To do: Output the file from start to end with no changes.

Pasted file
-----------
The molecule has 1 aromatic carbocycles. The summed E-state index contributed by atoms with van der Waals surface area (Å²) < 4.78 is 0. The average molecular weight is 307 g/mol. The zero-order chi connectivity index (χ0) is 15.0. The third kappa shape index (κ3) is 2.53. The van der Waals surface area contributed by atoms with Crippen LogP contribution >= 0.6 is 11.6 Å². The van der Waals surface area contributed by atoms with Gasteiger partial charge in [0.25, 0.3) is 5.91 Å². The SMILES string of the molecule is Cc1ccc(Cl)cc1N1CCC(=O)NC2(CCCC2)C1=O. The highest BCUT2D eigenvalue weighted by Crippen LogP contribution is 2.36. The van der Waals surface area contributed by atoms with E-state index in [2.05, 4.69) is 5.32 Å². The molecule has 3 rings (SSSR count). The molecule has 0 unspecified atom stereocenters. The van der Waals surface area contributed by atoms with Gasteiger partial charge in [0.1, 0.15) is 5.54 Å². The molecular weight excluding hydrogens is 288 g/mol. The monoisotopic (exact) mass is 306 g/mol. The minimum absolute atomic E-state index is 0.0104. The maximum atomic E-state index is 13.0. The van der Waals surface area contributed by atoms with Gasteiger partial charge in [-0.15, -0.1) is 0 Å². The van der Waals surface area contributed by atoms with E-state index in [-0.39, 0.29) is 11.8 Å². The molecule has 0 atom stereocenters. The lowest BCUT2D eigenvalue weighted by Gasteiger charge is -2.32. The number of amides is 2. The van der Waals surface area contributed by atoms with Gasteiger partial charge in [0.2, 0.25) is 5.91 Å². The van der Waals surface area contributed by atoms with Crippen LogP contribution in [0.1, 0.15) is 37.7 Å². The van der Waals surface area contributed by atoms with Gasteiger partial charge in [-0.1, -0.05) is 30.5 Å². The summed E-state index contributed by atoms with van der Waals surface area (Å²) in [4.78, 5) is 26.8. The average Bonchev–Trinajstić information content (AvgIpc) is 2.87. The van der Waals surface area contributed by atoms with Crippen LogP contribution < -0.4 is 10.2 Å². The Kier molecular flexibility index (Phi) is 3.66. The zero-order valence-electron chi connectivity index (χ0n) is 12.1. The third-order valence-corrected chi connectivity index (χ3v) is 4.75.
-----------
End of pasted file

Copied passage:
The molecule has 1 aromatic carbocycles. The summed E-state index contributed by atoms with van der Waals surface area (Å²) < 4.78 is 0. The average molecular weight is 307 g/mol. The zero-order chi connectivity index (χ0) is 15.0. The third kappa shape index (κ3) is 2.53. The van der Waals surface area contributed by atoms with Crippen LogP contribution >= 0.6 is 11.6 Å². The van der Waals surface area contributed by atoms with Gasteiger partial charge in [0.25, 0.3) is 5.91 Å². The SMILES string of the molecule is Cc1ccc(Cl)cc1N1CCC(=O)NC2(CCCC2)C1=O. The highest BCUT2D eigenvalue weighted by Crippen LogP contribution is 2.36. The van der Waals surface area contributed by atoms with E-state index in [2.05, 4.69) is 5.32 Å². The molecule has 3 rings (SSSR count). The molecule has 0 unspecified atom stereocenters. The van der Waals surface area contributed by atoms with Gasteiger partial charge in [0.1, 0.15) is 5.54 Å². The molecular weight excluding hydrogens is 288 g/mol. The monoisotopic (exact) mass is 306 g/mol. The minimum absolute atomic E-state index is 0.0104. The maximum atomic E-state index is 13.0. The van der Waals surface area contributed by atoms with Gasteiger partial charge in [-0.15, -0.1) is 0 Å². The van der Waals surface area contributed by atoms with E-state index in [-0.39, 0.29) is 11.8 Å². The molecule has 0 atom stereocenters. The lowest BCUT2D eigenvalue weighted by Gasteiger charge is -2.32. The number of amides is 2. The van der Waals surface area contributed by atoms with Gasteiger partial charge in [0.2, 0.25) is 5.91 Å². The van der Waals surface area contributed by atoms with Crippen LogP contribution in [0.1, 0.15) is 37.7 Å². The van der Waals surface area contributed by atoms with Gasteiger partial charge in [-0.1, -0.05) is 30.5 Å². The summed E-state index contributed by atoms with van der Waals surface area (Å²) in [4.78, 5) is 26.8. The average Bonchev–Trinajstić information content (AvgIpc) is 2.87. The van der Waals surface area contributed by atoms with Crippen LogP contribution < -0.4 is 10.2 Å². The Kier molecular flexibility index (Phi) is 3.66. The zero-order valence-electron chi connectivity index (χ0n) is 12.1. The third-order valence-corrected chi connectivity index (χ3v) is 4.75.